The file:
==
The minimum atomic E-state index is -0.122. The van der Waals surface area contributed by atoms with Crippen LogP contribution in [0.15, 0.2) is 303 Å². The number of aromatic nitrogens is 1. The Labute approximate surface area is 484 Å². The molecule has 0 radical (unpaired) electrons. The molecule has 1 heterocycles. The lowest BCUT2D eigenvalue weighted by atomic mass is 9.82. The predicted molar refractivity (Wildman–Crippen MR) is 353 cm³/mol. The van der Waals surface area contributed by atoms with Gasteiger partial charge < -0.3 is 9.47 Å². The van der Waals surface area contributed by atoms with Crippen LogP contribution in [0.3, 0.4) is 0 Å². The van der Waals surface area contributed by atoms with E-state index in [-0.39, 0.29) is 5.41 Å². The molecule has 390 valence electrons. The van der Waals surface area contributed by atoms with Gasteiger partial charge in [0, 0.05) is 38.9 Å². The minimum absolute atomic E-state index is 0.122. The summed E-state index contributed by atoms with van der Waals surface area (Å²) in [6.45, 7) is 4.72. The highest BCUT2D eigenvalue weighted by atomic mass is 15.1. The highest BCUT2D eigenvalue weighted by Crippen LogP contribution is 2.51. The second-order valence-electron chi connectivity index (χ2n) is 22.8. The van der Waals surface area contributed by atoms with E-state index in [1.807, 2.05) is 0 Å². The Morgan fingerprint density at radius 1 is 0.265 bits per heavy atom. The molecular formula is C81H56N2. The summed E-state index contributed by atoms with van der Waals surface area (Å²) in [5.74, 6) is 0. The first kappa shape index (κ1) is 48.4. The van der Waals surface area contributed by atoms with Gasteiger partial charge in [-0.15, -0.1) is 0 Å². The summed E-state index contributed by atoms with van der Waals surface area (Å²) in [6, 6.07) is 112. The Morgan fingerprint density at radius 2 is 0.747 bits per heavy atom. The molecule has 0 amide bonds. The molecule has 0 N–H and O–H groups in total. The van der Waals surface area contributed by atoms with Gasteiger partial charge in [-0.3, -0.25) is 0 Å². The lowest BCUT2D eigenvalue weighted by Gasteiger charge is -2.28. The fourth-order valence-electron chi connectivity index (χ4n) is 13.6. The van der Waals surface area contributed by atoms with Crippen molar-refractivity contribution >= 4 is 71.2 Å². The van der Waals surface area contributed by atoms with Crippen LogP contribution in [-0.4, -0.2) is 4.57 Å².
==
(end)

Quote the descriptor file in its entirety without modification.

The minimum atomic E-state index is -0.122. The van der Waals surface area contributed by atoms with Crippen LogP contribution in [0.15, 0.2) is 303 Å². The number of aromatic nitrogens is 1. The Labute approximate surface area is 484 Å². The molecule has 0 radical (unpaired) electrons. The molecule has 1 heterocycles. The lowest BCUT2D eigenvalue weighted by atomic mass is 9.82. The predicted molar refractivity (Wildman–Crippen MR) is 353 cm³/mol. The van der Waals surface area contributed by atoms with Gasteiger partial charge < -0.3 is 9.47 Å². The van der Waals surface area contributed by atoms with Crippen LogP contribution in [0.3, 0.4) is 0 Å². The van der Waals surface area contributed by atoms with E-state index in [-0.39, 0.29) is 5.41 Å². The molecule has 390 valence electrons. The van der Waals surface area contributed by atoms with Gasteiger partial charge in [0, 0.05) is 38.9 Å². The minimum absolute atomic E-state index is 0.122. The summed E-state index contributed by atoms with van der Waals surface area (Å²) in [6.45, 7) is 4.72. The highest BCUT2D eigenvalue weighted by atomic mass is 15.1. The highest BCUT2D eigenvalue weighted by Crippen LogP contribution is 2.51. The second-order valence-electron chi connectivity index (χ2n) is 22.8. The van der Waals surface area contributed by atoms with E-state index in [1.807, 2.05) is 0 Å². The Morgan fingerprint density at radius 1 is 0.265 bits per heavy atom. The molecular formula is C81H56N2. The summed E-state index contributed by atoms with van der Waals surface area (Å²) in [5.74, 6) is 0. The first kappa shape index (κ1) is 48.4. The van der Waals surface area contributed by atoms with Gasteiger partial charge in [-0.15, -0.1) is 0 Å². The summed E-state index contributed by atoms with van der Waals surface area (Å²) in [6, 6.07) is 112. The Morgan fingerprint density at radius 2 is 0.747 bits per heavy atom. The molecule has 0 amide bonds. The molecule has 0 N–H and O–H groups in total. The van der Waals surface area contributed by atoms with Gasteiger partial charge in [-0.3, -0.25) is 0 Å². The lowest BCUT2D eigenvalue weighted by Gasteiger charge is -2.28. The fourth-order valence-electron chi connectivity index (χ4n) is 13.6. The van der Waals surface area contributed by atoms with Crippen molar-refractivity contribution >= 4 is 71.2 Å². The van der Waals surface area contributed by atoms with Crippen LogP contribution in [-0.4, -0.2) is 4.57 Å².